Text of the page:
Protect PTSD Treatments That Work!
Sign the petition.
The American Psychological Association claims it is helping psychologists and patients by creating an official position regarding which treatments work for PTSD. The problem is that this guideline did not take into account the evidence for intensive “talk therapy” and for other treatments that have helped countless thousands of traumatized people get back on their feet and change their lives. In fact, it’s likely that this guideline will restrict those forms of therapy by giving insurers, clinics and policy makers a justification for denying coverage for all but the mostly short-term, structured and symptom-focused treatments they advocate. Help us preserve patients’ right to choose from among the many forms of effective treatment for PTSD! Please sign the petition to the APA’s Council of Representatives included below, and if you’re a member of APA or any of its affiliates, or if you’re a mental health professional in any discipline, please note that in the comments section!
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Since the inception of PsiAN, we’ve planned to maintain a blog on this site, and now that we’re up and running, what better time to post our inaugural offering than on the (almost) first birthday of our organization? Since many of our members are psychotherapists, we figured that they would have a sense of the importance of history — personal and social — and thus wouldn’t mind a tour through the backstory leading up to PsiAN’s formation. Actually, I’m feeding two birds with one millet spray here (or whatever a bird-lover’s version of the phrase would be) — one of our speakers was ill and couldn’t attend our conference, leaving us to scramble for a pinch-hitter. And since that person never emerged, I ended up using that slot to provide an overview of the conference whose culmination was the inception of PsiAN. Because I somehow never managed to follow up and send it to the people who requested copies, I herewith absolve myself of my own nagging guilt by publishing the talk as our first blog post, while in the meanwhile I hope that it can give our members a sense of the excitement of our gathering, as well as a reminder of the urgency of PsiAN’s mission. — Nancy Burke Continue reading “Our blog is up and running!”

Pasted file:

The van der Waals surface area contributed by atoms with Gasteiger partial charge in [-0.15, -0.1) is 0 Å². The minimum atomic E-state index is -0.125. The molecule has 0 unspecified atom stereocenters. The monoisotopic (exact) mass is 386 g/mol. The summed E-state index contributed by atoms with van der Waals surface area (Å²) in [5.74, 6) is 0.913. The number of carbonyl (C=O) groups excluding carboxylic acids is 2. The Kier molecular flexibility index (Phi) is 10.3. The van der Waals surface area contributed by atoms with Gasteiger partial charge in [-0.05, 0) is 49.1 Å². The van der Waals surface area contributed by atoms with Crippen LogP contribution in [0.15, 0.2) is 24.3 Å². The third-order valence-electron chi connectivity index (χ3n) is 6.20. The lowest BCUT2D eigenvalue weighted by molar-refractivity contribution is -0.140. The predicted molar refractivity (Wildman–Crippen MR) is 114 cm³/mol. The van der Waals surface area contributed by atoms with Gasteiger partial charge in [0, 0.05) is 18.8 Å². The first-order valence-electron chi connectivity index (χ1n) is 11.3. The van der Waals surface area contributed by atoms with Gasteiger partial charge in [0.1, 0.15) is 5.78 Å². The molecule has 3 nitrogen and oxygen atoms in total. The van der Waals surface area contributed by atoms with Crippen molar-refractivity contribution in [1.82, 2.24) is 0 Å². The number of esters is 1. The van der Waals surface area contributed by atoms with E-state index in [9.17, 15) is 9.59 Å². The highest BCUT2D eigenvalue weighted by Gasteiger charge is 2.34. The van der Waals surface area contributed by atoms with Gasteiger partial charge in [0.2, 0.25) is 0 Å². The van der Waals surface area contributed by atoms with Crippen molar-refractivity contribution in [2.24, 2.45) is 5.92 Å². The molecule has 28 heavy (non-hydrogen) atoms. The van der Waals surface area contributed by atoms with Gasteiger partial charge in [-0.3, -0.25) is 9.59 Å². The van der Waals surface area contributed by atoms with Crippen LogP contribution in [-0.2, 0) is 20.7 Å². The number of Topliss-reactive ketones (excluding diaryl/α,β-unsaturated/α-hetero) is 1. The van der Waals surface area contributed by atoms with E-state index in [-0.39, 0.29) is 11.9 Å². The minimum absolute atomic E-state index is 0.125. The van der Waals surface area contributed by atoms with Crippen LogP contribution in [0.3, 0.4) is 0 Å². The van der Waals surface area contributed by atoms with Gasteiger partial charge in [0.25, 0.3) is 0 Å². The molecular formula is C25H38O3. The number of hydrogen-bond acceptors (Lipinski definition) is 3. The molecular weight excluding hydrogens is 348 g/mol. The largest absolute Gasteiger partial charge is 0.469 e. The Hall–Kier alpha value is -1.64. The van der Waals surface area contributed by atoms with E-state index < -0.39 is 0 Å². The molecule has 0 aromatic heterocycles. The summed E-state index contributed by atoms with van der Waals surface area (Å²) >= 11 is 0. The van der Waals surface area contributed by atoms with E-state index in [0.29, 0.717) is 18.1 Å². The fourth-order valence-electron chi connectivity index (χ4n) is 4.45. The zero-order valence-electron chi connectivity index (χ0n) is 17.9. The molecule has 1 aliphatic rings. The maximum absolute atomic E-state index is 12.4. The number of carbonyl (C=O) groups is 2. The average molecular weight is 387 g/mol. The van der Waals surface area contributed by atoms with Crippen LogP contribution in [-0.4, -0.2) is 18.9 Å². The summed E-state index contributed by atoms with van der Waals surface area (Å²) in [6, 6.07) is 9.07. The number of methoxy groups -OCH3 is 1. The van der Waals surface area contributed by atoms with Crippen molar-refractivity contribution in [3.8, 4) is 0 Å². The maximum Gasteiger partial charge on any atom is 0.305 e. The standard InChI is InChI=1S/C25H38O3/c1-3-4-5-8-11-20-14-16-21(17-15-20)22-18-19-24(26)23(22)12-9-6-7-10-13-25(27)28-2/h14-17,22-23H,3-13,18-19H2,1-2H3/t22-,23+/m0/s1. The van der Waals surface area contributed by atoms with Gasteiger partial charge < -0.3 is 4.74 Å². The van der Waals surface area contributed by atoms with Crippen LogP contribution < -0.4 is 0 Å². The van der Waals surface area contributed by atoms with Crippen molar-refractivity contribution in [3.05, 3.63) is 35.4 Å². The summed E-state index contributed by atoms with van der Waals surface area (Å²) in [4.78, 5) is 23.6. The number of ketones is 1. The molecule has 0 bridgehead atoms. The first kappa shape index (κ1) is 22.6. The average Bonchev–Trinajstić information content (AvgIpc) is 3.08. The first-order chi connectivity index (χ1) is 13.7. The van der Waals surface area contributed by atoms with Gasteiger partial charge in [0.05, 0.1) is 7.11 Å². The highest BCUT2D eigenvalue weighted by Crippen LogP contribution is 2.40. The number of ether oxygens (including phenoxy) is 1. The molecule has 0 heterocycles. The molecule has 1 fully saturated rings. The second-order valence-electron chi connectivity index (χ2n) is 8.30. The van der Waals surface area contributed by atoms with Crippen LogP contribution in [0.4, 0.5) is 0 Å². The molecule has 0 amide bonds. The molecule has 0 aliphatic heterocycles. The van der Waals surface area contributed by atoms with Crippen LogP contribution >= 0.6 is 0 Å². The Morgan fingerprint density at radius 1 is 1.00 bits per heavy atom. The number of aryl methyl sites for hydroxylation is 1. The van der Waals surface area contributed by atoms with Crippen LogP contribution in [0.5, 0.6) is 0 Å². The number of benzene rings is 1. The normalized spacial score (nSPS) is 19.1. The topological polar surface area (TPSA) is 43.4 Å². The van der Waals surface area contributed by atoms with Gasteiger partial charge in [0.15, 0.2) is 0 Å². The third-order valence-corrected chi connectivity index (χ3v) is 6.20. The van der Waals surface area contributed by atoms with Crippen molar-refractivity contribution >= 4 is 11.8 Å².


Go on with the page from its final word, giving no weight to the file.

PsiAN was formed following a multidisciplinary conference in Chicago in Jan 2017, focused on the value, and the concerning threats, to psychodynamic psychotherapy/psychoanalysis. Our key note speakers were Jonathan Shedler and Robert Whitaker. Todd Essig, Bert Karon and Oksana Yakushko presented, as did Meiram Bendat, a lawyer and psychoanalyst who challenges insurance companies and their denials of mental health treatment. We also heard from former insurance industry lobbyists, and a state congressman, among others. The conference helped to ignite many of us who are familiar with the evidence on the short and long-term efficacy of psychodynamic therapy, yet are seeing it marginalized, rationed, and incorrectly subordinated to shorter-term, manualized therapies and/or meds.
Continue reading “Origins of PsiAN”